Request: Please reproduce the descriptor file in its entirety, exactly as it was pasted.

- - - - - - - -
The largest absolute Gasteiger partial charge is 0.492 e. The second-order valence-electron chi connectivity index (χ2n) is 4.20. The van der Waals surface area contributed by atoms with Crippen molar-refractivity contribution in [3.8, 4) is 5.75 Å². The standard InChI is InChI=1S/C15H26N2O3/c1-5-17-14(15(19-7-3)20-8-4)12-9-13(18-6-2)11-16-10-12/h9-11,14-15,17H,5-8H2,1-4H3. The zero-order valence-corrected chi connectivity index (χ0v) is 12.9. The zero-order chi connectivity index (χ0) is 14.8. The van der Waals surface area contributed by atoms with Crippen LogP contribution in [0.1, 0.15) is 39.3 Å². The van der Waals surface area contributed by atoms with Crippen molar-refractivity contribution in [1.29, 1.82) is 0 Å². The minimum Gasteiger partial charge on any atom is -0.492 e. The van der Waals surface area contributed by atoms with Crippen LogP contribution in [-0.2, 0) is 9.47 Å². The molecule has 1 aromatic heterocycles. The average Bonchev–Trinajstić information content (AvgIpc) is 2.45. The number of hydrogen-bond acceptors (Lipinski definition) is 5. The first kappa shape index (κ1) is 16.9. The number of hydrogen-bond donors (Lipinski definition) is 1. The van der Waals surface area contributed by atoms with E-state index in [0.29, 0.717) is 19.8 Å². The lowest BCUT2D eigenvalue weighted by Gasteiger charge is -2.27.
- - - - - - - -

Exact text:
The largest absolute Gasteiger partial charge is 0.492 e. The second-order valence-electron chi connectivity index (χ2n) is 4.20. The van der Waals surface area contributed by atoms with Crippen molar-refractivity contribution in [3.8, 4) is 5.75 Å². The standard InChI is InChI=1S/C15H26N2O3/c1-5-17-14(15(19-7-3)20-8-4)12-9-13(18-6-2)11-16-10-12/h9-11,14-15,17H,5-8H2,1-4H3. The zero-order valence-corrected chi connectivity index (χ0v) is 12.9. The zero-order chi connectivity index (χ0) is 14.8. The van der Waals surface area contributed by atoms with Crippen LogP contribution in [0.1, 0.15) is 39.3 Å². The van der Waals surface area contributed by atoms with Crippen molar-refractivity contribution in [1.29, 1.82) is 0 Å². The minimum Gasteiger partial charge on any atom is -0.492 e. The van der Waals surface area contributed by atoms with Crippen LogP contribution in [-0.2, 0) is 9.47 Å². The molecule has 1 aromatic heterocycles. The average Bonchev–Trinajstić information content (AvgIpc) is 2.45. The number of hydrogen-bond acceptors (Lipinski definition) is 5. The first kappa shape index (κ1) is 16.9. The number of hydrogen-bond donors (Lipinski definition) is 1. The van der Waals surface area contributed by atoms with E-state index in [0.29, 0.717) is 19.8 Å². The lowest BCUT2D eigenvalue weighted by Gasteiger charge is -2.27.